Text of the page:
It’s summer — but the 2020 pandemic has changed most things about how we enjoy this season.
Knowing that the virus sneakily lurks and may pounce again keeps me sheltered with my husband in our ‘bubble’ at the cottage. Rates of infection in our part of Ontario are low but that doesn’t mean throwing precaution to the wind.
Besides physical distancing, wearing a mask when in public, and frequently washing hands, experts advise that staying home as much as possible is still the safest thing anyone can do. When interacting with others, choosing outdoor meeting places is recommended as a better option than meeting inside.
Summer 2020 at the cottage feels different without a schedule of weekend visitors. Nor do we have friends coming for day visits with long lunches on the deck. The three summer playhouses within easy driving distance have cancelled all shows. Beach concerts are a distant memory. The local winery is closed. Spending time on the beach means social distancing with groups no larger than 10 people. Although shops are open, I’m not visiting any of the stores that pop up every summer; my shopping is limited to the grocery store, pharmacy and liquor store.
It sucks to think about what we can’t do. Instead, I’m focusing on the positives and spending this time with summer diversions.
2020 Summer Pandemic Diversions
I wake up every day to beautiful summer weather. With no schedule, I have time to explore forest trails in this beautiful area surrounding Lake Huron. Because many tourists have stayed home this year, trails are almost deserted.
Lake levels are high so many beaches have limited sandy spots but the lake water is cool and always provides a refreshing dip. On more than 20 days during July, temperatures topped 30 degrees Celcius precipitating heat warnings.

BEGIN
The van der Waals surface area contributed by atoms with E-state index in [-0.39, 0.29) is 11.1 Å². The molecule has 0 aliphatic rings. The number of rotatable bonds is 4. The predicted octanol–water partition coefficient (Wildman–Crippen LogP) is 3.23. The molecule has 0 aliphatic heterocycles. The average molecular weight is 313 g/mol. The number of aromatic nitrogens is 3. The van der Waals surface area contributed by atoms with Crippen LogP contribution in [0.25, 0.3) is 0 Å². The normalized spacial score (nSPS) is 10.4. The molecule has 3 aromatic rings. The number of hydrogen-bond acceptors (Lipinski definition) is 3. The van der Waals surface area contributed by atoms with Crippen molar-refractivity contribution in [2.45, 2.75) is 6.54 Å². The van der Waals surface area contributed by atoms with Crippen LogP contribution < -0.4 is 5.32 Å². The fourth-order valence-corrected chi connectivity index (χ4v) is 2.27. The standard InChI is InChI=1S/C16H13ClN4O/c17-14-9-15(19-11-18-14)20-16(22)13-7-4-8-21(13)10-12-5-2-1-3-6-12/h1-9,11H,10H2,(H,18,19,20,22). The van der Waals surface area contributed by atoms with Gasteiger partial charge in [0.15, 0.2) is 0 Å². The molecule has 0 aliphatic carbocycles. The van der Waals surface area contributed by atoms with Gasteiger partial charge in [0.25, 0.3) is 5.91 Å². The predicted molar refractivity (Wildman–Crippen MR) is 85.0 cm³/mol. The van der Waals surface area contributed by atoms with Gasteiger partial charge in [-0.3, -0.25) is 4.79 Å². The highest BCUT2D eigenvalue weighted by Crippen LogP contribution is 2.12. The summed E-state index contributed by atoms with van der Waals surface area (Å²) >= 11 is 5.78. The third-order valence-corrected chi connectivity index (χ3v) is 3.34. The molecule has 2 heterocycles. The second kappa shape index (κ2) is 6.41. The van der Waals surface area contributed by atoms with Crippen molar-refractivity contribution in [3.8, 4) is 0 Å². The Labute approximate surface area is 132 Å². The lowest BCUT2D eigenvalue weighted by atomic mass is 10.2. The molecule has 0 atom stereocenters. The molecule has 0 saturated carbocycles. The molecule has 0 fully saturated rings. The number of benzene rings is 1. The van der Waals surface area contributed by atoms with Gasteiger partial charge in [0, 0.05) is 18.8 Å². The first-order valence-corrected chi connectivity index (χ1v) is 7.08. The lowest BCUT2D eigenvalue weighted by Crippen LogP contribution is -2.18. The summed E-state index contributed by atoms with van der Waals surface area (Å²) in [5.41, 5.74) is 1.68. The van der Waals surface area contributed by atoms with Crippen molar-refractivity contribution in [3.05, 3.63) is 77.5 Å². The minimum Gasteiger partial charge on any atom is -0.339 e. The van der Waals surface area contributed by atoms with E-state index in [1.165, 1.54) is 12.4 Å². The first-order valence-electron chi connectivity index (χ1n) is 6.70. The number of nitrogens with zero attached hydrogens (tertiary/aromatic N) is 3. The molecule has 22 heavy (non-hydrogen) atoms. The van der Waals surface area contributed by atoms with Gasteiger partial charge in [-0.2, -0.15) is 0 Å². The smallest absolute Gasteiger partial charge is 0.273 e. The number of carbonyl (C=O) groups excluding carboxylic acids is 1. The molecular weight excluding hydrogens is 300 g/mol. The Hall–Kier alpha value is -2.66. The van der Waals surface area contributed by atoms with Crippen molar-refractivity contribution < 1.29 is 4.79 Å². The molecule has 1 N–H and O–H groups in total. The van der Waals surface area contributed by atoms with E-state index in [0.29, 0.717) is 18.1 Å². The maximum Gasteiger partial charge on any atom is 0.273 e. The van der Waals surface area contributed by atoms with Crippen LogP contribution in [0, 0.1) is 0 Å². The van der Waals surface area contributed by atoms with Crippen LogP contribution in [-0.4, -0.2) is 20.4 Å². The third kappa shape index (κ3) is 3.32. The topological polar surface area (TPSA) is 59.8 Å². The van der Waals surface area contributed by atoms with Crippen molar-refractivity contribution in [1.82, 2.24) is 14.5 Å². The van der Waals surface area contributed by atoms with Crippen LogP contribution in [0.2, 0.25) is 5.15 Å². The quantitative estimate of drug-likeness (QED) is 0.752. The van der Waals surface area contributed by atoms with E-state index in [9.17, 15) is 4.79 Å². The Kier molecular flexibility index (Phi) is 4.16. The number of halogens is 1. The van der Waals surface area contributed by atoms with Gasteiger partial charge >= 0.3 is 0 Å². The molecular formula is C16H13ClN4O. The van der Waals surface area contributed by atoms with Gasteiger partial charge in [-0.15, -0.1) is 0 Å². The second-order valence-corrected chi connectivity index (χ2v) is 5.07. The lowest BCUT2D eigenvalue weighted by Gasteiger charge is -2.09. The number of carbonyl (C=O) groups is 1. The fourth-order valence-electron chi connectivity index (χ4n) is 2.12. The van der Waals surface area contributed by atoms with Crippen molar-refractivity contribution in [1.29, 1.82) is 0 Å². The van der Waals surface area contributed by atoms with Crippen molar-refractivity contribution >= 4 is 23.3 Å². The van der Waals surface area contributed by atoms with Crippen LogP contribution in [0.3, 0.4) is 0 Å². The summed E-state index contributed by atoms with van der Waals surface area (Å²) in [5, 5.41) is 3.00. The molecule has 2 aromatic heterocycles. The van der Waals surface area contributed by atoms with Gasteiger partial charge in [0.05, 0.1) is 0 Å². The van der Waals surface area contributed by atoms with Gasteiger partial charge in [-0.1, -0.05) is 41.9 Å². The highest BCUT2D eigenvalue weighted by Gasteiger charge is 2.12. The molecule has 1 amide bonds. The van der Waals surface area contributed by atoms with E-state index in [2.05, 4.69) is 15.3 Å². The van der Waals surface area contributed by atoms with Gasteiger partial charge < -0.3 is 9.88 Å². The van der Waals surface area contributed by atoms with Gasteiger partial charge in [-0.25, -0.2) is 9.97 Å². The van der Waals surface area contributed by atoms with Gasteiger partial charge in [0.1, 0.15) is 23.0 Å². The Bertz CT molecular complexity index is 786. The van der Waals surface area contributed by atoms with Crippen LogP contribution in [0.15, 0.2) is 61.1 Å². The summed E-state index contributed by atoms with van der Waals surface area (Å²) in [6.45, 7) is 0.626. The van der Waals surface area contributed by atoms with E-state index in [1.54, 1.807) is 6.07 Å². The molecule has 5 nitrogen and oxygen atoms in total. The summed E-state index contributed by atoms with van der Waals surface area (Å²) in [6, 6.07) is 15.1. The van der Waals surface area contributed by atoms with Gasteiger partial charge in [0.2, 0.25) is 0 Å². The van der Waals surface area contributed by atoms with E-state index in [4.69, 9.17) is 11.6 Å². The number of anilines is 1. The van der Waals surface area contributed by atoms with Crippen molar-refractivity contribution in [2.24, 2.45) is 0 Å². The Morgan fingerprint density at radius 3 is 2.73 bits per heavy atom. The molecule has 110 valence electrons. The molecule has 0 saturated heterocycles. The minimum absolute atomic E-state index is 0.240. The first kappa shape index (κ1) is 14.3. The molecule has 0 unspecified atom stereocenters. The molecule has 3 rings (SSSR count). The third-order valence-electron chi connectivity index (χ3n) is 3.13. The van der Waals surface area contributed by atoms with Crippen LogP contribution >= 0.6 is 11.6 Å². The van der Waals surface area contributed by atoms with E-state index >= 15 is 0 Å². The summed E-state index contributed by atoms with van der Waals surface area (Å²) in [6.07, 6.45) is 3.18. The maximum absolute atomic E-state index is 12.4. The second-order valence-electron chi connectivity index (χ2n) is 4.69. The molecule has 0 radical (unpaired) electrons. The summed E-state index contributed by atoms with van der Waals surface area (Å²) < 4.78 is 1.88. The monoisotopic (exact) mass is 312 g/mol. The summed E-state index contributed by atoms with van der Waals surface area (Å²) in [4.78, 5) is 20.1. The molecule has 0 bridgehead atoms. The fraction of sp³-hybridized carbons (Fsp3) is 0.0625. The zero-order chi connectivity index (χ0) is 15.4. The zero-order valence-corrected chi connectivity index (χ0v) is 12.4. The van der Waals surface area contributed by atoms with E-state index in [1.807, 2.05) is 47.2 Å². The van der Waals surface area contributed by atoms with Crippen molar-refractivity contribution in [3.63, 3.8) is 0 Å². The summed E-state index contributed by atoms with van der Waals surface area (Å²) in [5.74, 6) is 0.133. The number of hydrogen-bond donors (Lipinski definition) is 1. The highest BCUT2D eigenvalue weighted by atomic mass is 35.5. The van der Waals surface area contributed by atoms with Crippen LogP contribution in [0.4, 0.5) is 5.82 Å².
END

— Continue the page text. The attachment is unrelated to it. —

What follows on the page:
The high temperatures mean at least one dip every day. Sometimes a leisurely evening swim is in order as night temperatures are almost as warm as daytime.
Although libraries are closed, a local library about 15 kilometres away offers twice a week curbside pick up for books reserved online. There is also the option of digital books but I prefer reading a ‘real’ book. When the library hasn’t got what I want, Amazon delivers. This summer I’m trying to read the five Canada Reads finalist books https://www.cbc.ca/books/canadareads as well as the ten books that one of my book clubs selected for monthly discussions beginning in September.
Thank goodness for Netflix as when the reading gets tiring, there are movies to watch. Occasionally my husband and I play cribbage or a two-handed form of bridge.
There is little socializing but we’ve attended a couple of social distancing parties with neighbours on cottage decks or seated in lawn chairs on shady driveways. These events feature ‘bring your own’ cooler refreshments and glasses. Although we hesitate to attend many of these parties, on occasion, it’s fun to find creative ways to visit a small group of friends while staying safe.
Things get hectic when our son, daughter-in-law, and two grandchildren (the only people included in our ‘bubble’ of safe visitors) pay a weekend visit. The noise level increases, with lots of boisterous activity. The kitchen goes into overdrive as appetites expand in the fresh air and children need snacks several times each day. There’s both relief and sadness when they leave — relief from the demands of children and sadness because we miss their company.
A Forced Rest
Since coming to the cottage I’ve noticed that most days feel like Sundays. This has me reflecting on the weekly rhythm of work and rest. The pandemic has interrupted this rhythm. I focus on the blessings of this forced rest.
In childhood, my parents adhered strictly to keeping Sunday as a day of rest. The pandemic is forcing a re-evaluation of the rhythms and habits taken for granted before mid-March. It’s a positive move to change these habits. When forced to rest and stay home, new habits are forming.
When the 2020 pandemic summer ends, we’ll reluctantly go back to our urban home and visit the cottage only on weekends. Hopefully, some of the new habits will have taken hold. Science tells us that the adjustment period to changes and new behaviours is anywhere from 21 days to 3 months.
We have developed new habits to enjoy the summer. I expect that I will mess up occasionally and get back into old rhythms and habits. However, keeping the virus at bay will require new ways of living regardless of whether it’s at home or at the cottage.